]. Several methods have been proposed to characterize the Bragg-frequency distribution along FBGs [5

5. M. Volanthen, H. Geiger, and J. P. Dakin, “Distributed grating sensors using low-coherence reflectometry,” J. Lightwave Technol. 15(11), 2076–2082 (1997). [CrossRef]

7

7. K. Hotate and K. Kajiwara, “Proposal and experimental verification of Bragg wavelength distribution measurement within a long-length FBG by synthesis of optical coherence function,” Opt. Express 16(11), 7881–7887 (2008). [CrossRef] [PubMed]

], based on optical low-coherence reflectometry and optical frequency domain reflectometry. However, both techniques show a limited measurement range and a slow response and require very complicated setup. Another approach based on synthesis of optical coherence function (SOCF) seems to be promising since a section along the long FBG can selected to be interrogated and its position can be reconfigured by simply tuning the modulation frequency of the light source. So, the grating properties can be characterized point by point, yet with a complex measurement setup. Numerical study on time or time-frequency analysis of FBGs have been demonstrated, based on the impulse response and spectrograms [8

8. L. R. Chen, S. D. Benjamin, P. W. E. Smith, and J. E. Sipe, “Ultrashort pulse reflection from fiber gratings: a numerical investigation,” J. Lightwave Technol. 15(8), 1503–1512 (1997). [CrossRef]

, 9

9. J. Azaña and M. A. Muriel, “Study of optical pulses-fiber gratings interaction by means of joint time-frequency signal representations,” J. Lightwave Technol. 21(11), 2931–2941 (2003). [CrossRef]

].

In this paper, we propose and experimentally demonstrate a new technique to measure the distribution of central frequency of a long weak FBG, based on time-frequency domain analysis. The measurement system is essentially based on the principle of optical time domain reflectometry (OTDR) while performing a step-wise scan of the frequency of the interrogating pulse, therefore reducing the complexity of the instrumentation and drastically simplifying the measurement layout. In addition, this type of FBG-based optical time-frequency domain reflectometry has been successfully implemented to develop a distributed sensing system with sub-centimeter spatial resolution and to realize a continuously tunable delay line for broadband optical signals. A simple estimation clearly demonstrates that such a scheme can offer an attractive and effective solution to realize a new class of distributed fiber sensors, provided that the technological challenge to imprint a very weak uniform FBG along long lengths of fiber can be overcome.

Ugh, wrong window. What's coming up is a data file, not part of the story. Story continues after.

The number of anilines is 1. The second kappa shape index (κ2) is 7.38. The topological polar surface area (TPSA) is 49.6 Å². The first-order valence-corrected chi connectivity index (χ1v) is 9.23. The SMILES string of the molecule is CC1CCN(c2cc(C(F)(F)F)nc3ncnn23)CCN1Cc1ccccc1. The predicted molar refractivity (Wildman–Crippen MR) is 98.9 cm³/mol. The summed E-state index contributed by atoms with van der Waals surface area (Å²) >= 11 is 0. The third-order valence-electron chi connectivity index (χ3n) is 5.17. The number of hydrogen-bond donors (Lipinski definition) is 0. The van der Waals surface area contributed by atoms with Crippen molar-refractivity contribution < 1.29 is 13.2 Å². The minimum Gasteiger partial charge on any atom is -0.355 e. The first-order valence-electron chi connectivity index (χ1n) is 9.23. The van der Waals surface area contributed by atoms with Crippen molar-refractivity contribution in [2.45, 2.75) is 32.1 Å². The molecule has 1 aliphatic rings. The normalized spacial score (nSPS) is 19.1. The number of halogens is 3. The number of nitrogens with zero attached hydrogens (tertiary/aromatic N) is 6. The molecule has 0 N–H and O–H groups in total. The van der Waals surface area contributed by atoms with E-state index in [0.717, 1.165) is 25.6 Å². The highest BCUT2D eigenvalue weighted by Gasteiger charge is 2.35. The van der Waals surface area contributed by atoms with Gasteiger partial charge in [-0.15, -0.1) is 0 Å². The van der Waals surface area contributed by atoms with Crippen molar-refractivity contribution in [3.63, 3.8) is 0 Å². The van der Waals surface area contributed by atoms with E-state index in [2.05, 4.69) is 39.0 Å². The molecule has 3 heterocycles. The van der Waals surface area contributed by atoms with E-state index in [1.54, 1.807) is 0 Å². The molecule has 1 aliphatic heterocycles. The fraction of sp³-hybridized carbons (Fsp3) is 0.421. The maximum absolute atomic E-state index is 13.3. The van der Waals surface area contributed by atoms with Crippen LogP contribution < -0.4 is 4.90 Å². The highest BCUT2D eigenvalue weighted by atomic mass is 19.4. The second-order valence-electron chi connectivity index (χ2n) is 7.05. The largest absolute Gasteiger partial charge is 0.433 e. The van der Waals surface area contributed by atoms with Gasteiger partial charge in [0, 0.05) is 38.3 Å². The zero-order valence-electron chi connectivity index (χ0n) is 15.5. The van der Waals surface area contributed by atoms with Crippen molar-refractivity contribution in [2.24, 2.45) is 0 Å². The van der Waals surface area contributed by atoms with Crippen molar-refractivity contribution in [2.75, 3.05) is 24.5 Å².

2. Principle of operation

The principle of operation to characterize the central frequency distribution of a long FBG with low reflectivity is depicted in Fig. 1